Brazing – Definition , Advantages and Disadvantages
Definition of Brazing:
Brazing is a metal-joining process whereby a filler metal is heated above melting point and distributed between two or more close-fitting parts bycapillary action. The filler metal is brought slightly above its melting (liquidus) temperature while protected by a suitable atmosphere, usually a flux. It then flows over the base metal (known as wetting) and is then cooled to join the workpieces together. Brazing is similar to soldering, except the temperatures used to melt the filler metal are higher.
See also ;
Types of brazing :
Depending upon the method of heating, brazing can be classified as
1. Torch brazing
2. Dip brazing
3. Furnace brazing
4. Induction brazing
Advantages of Brazing
Following are the advantages of brazing:
(a) Brazing is used to join a large variety of dissimilar metals.
(b) Properly brazed joints are pressure tight.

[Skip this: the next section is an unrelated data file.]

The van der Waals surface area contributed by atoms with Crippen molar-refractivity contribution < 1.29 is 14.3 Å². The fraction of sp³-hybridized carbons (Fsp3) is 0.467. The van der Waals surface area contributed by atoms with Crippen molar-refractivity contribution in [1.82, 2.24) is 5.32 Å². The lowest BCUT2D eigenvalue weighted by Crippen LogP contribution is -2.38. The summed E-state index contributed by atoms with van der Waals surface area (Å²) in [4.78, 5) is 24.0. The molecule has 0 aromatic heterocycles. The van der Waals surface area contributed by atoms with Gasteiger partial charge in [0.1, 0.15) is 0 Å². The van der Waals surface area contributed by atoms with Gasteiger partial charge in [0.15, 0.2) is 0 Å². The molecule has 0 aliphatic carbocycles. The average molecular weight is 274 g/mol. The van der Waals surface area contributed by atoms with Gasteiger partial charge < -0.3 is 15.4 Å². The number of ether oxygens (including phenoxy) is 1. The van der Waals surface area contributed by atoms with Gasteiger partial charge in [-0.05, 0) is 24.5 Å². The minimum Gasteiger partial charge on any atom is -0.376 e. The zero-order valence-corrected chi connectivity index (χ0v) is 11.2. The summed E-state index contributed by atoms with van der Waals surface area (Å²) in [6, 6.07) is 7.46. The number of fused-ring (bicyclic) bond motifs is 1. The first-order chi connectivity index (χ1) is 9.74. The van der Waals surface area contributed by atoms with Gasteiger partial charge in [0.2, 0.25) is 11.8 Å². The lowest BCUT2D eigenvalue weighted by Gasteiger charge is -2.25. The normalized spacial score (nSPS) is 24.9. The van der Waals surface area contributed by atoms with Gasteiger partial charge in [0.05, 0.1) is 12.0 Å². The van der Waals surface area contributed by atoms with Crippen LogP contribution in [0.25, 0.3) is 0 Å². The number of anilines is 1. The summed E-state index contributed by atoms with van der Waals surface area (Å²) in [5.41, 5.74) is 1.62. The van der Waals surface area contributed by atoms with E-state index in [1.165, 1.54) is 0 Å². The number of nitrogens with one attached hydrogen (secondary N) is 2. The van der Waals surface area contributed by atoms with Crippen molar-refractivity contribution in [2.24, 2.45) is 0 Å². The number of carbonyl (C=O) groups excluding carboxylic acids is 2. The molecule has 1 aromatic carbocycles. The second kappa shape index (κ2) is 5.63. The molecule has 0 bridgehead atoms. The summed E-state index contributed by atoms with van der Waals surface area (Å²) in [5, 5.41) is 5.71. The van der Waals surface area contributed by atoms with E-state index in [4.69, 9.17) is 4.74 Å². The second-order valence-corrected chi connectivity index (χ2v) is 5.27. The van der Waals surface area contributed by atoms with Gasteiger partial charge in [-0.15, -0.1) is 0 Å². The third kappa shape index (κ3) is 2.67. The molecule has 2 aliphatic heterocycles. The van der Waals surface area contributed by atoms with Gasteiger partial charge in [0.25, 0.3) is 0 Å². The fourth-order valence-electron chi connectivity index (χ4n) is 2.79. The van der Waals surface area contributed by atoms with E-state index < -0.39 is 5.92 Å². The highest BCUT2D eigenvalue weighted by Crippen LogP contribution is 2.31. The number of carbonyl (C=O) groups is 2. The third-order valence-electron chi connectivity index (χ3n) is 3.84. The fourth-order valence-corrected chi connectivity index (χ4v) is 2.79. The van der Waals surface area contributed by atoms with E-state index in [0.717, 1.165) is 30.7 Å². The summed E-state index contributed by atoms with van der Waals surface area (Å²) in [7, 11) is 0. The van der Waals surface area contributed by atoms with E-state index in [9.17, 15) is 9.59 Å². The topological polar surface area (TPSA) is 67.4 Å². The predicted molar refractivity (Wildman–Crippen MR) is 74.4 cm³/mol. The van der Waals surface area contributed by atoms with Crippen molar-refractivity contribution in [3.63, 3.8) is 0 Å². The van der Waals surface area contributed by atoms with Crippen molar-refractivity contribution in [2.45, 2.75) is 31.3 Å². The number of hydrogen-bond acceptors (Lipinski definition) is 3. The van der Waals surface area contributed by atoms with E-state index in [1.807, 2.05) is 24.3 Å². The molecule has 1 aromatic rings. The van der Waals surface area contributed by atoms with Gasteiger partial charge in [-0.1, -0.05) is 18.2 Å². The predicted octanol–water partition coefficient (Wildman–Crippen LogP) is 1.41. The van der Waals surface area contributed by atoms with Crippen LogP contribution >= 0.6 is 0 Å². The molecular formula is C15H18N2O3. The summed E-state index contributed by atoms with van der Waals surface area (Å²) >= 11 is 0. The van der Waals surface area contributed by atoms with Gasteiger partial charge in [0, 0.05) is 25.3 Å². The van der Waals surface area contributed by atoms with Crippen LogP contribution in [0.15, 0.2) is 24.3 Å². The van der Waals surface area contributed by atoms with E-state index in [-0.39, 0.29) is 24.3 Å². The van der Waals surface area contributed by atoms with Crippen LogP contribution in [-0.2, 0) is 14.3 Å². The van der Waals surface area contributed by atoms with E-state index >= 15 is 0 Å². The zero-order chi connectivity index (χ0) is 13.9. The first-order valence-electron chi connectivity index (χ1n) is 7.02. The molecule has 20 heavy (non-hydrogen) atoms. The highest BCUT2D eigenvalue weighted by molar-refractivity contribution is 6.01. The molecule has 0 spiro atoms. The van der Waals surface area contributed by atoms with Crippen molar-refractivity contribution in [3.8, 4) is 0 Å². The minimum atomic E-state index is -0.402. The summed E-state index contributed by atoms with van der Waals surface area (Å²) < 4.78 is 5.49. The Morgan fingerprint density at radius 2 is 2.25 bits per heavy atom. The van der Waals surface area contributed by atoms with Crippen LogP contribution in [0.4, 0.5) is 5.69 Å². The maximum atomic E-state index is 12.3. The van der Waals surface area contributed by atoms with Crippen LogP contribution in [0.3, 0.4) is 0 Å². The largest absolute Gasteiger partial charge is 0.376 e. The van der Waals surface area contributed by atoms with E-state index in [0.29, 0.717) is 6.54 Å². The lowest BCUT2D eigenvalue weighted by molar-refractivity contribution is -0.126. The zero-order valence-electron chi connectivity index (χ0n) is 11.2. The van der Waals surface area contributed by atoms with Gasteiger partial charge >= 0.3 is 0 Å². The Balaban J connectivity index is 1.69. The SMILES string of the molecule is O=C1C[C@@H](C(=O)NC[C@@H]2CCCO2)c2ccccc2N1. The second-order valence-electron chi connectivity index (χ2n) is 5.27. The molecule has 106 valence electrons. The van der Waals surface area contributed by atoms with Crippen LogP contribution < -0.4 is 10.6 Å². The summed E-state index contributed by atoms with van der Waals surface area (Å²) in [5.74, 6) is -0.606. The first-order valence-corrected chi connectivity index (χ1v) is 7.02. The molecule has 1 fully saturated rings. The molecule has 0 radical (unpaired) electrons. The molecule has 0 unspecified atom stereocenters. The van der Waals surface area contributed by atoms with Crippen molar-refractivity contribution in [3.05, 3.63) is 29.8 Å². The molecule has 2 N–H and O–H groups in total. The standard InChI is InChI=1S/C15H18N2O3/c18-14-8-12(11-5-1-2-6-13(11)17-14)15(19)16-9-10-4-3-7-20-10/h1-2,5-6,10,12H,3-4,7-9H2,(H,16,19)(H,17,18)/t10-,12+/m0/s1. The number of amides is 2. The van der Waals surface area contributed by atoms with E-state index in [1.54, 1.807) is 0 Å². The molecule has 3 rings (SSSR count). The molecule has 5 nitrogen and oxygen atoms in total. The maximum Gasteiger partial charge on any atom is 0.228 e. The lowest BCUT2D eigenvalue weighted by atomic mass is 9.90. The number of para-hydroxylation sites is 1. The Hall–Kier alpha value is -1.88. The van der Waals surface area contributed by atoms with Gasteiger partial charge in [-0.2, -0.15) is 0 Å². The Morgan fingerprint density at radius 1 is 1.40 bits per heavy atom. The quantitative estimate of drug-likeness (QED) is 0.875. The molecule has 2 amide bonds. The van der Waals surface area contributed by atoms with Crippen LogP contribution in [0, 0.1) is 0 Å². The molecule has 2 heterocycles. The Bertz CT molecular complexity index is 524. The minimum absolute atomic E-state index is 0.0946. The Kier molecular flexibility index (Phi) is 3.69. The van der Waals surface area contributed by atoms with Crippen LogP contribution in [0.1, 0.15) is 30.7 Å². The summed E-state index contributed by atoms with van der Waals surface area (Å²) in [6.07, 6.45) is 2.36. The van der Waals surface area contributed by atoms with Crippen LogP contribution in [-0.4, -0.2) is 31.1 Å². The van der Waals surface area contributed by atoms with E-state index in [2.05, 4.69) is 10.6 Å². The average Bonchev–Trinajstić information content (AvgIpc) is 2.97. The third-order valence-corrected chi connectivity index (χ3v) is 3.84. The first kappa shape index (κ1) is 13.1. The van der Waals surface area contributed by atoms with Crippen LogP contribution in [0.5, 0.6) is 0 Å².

(c) Pieces having great difference in cross-sectional areas can be brazed.
(d) Thin sheets, pipes and gauges that can’t be joined by welding can be joined by brazing.
(e) Complex assemblies can be fabricated by this method.
(f) A brazed component has ability to preserve protective metal coating.
(g) Brazing can be done on cast and wrought materials.
(h) Corrosion resistance joints can be produced by this method.
(j) Brazing preserves metallurgical characteristics of a material better than welding.
(k) After brazing a component maintains more precision tolerances than welding.
(l) Brazing processes can be automated for bulk production.
(m) Non-metals can be joined to metals.
Disadvantages of Brazing
Following are the disadvantages of brazing:
(a) It requires tightly mating parts.
(b) It requires proper cleaning.
(c) Size of the job is limited.
(d) Joints are not successful at elevated temperatures.
(e) Colour of the filler metal may not match with that of the base metal.
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